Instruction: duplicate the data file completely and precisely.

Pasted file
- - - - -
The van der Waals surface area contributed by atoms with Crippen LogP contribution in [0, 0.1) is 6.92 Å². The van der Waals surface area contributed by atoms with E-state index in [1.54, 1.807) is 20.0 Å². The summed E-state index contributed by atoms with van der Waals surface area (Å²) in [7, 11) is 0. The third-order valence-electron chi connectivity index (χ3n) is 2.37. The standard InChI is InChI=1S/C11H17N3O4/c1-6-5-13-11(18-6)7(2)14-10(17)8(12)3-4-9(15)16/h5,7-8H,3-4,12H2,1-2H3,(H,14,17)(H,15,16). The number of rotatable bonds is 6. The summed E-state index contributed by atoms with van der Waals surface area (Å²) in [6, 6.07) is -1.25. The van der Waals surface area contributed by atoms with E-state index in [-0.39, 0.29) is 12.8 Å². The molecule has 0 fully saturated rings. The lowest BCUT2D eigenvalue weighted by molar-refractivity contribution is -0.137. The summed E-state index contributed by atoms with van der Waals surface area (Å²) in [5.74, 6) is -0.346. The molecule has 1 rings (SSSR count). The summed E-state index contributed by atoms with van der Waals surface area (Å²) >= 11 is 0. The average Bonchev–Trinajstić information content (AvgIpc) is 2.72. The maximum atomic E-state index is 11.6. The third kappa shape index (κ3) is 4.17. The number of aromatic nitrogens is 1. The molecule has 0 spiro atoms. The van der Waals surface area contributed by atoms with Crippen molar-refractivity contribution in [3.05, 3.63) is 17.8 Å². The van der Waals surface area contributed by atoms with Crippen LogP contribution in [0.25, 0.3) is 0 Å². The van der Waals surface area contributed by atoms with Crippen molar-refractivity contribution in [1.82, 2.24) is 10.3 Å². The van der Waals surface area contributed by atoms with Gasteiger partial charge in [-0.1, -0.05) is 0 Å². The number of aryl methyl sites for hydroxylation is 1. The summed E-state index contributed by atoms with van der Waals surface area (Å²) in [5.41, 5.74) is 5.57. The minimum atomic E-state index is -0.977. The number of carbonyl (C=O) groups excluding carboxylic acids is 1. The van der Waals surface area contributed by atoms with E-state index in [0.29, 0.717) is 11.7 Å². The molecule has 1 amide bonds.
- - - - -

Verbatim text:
The van der Waals surface area contributed by atoms with Crippen LogP contribution in [0, 0.1) is 6.92 Å². The van der Waals surface area contributed by atoms with E-state index in [1.54, 1.807) is 20.0 Å². The summed E-state index contributed by atoms with van der Waals surface area (Å²) in [7, 11) is 0. The third-order valence-electron chi connectivity index (χ3n) is 2.37. The standard InChI is InChI=1S/C11H17N3O4/c1-6-5-13-11(18-6)7(2)14-10(17)8(12)3-4-9(15)16/h5,7-8H,3-4,12H2,1-2H3,(H,14,17)(H,15,16). The number of rotatable bonds is 6. The summed E-state index contributed by atoms with van der Waals surface area (Å²) in [6, 6.07) is -1.25. The van der Waals surface area contributed by atoms with E-state index in [-0.39, 0.29) is 12.8 Å². The molecule has 0 fully saturated rings. The lowest BCUT2D eigenvalue weighted by molar-refractivity contribution is -0.137. The summed E-state index contributed by atoms with van der Waals surface area (Å²) in [5.74, 6) is -0.346. The molecule has 1 rings (SSSR count). The summed E-state index contributed by atoms with van der Waals surface area (Å²) >= 11 is 0. The average Bonchev–Trinajstić information content (AvgIpc) is 2.72. The maximum atomic E-state index is 11.6. The third kappa shape index (κ3) is 4.17. The number of aromatic nitrogens is 1. The molecule has 0 spiro atoms. The van der Waals surface area contributed by atoms with Crippen molar-refractivity contribution in [3.05, 3.63) is 17.8 Å². The van der Waals surface area contributed by atoms with Crippen LogP contribution in [0.25, 0.3) is 0 Å². The van der Waals surface area contributed by atoms with Crippen molar-refractivity contribution in [1.82, 2.24) is 10.3 Å². The van der Waals surface area contributed by atoms with Gasteiger partial charge in [-0.1, -0.05) is 0 Å². The number of aryl methyl sites for hydroxylation is 1. The summed E-state index contributed by atoms with van der Waals surface area (Å²) in [5.41, 5.74) is 5.57. The minimum atomic E-state index is -0.977. The number of carbonyl (C=O) groups excluding carboxylic acids is 1. The van der Waals surface area contributed by atoms with E-state index in [0.29, 0.717) is 11.7 Å². The molecule has 1 amide bonds.